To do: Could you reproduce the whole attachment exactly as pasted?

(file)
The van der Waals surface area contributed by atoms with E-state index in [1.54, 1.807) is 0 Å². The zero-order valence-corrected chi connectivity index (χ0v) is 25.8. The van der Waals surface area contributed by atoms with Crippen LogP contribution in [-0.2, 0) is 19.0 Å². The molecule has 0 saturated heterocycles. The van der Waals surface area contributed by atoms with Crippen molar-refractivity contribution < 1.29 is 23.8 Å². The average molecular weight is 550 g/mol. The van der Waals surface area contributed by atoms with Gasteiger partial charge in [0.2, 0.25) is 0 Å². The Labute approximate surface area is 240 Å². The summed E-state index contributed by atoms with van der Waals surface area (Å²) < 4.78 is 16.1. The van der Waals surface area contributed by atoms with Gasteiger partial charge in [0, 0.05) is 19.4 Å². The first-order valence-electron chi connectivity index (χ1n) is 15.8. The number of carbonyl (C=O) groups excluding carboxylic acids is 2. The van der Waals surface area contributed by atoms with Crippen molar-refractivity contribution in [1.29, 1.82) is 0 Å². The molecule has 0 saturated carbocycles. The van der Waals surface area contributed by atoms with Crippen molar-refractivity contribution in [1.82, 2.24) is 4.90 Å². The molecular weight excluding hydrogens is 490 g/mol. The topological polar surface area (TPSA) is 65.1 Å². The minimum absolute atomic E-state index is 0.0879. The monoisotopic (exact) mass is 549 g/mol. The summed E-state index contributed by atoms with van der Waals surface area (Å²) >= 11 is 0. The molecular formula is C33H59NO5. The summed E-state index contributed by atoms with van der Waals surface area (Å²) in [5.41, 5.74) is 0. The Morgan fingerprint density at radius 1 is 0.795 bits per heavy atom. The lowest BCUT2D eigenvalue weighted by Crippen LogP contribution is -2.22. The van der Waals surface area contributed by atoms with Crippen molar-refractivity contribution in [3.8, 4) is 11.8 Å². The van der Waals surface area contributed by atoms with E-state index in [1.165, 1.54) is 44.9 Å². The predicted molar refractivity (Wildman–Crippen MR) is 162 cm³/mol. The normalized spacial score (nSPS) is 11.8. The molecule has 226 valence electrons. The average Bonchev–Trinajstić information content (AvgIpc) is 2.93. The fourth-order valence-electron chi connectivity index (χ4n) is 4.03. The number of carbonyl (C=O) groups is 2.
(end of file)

The van der Waals surface area contributed by atoms with E-state index in [1.54, 1.807) is 0 Å². The zero-order valence-corrected chi connectivity index (χ0v) is 25.8. The van der Waals surface area contributed by atoms with Crippen LogP contribution in [-0.2, 0) is 19.0 Å². The molecule has 0 saturated heterocycles. The van der Waals surface area contributed by atoms with Crippen molar-refractivity contribution < 1.29 is 23.8 Å². The average molecular weight is 550 g/mol. The van der Waals surface area contributed by atoms with Gasteiger partial charge in [0.2, 0.25) is 0 Å². The Labute approximate surface area is 240 Å². The summed E-state index contributed by atoms with van der Waals surface area (Å²) < 4.78 is 16.1. The van der Waals surface area contributed by atoms with Gasteiger partial charge in [0, 0.05) is 19.4 Å². The first-order valence-electron chi connectivity index (χ1n) is 15.8. The number of carbonyl (C=O) groups excluding carboxylic acids is 2. The van der Waals surface area contributed by atoms with Crippen molar-refractivity contribution in [1.29, 1.82) is 0 Å². The molecule has 0 saturated carbocycles. The van der Waals surface area contributed by atoms with Crippen molar-refractivity contribution in [1.82, 2.24) is 4.90 Å². The molecular weight excluding hydrogens is 490 g/mol. The topological polar surface area (TPSA) is 65.1 Å². The minimum absolute atomic E-state index is 0.0879. The monoisotopic (exact) mass is 549 g/mol. The summed E-state index contributed by atoms with van der Waals surface area (Å²) >= 11 is 0. The molecular formula is C33H59NO5. The summed E-state index contributed by atoms with van der Waals surface area (Å²) in [5.41, 5.74) is 0. The Morgan fingerprint density at radius 1 is 0.795 bits per heavy atom. The lowest BCUT2D eigenvalue weighted by Crippen LogP contribution is -2.22. The van der Waals surface area contributed by atoms with Crippen molar-refractivity contribution in [3.8, 4) is 11.8 Å². The van der Waals surface area contributed by atoms with E-state index in [1.165, 1.54) is 44.9 Å². The predicted molar refractivity (Wildman–Crippen MR) is 162 cm³/mol. The normalized spacial score (nSPS) is 11.8. The molecule has 226 valence electrons. The average Bonchev–Trinajstić information content (AvgIpc) is 2.93. The fourth-order valence-electron chi connectivity index (χ4n) is 4.03. The number of carbonyl (C=O) groups is 2.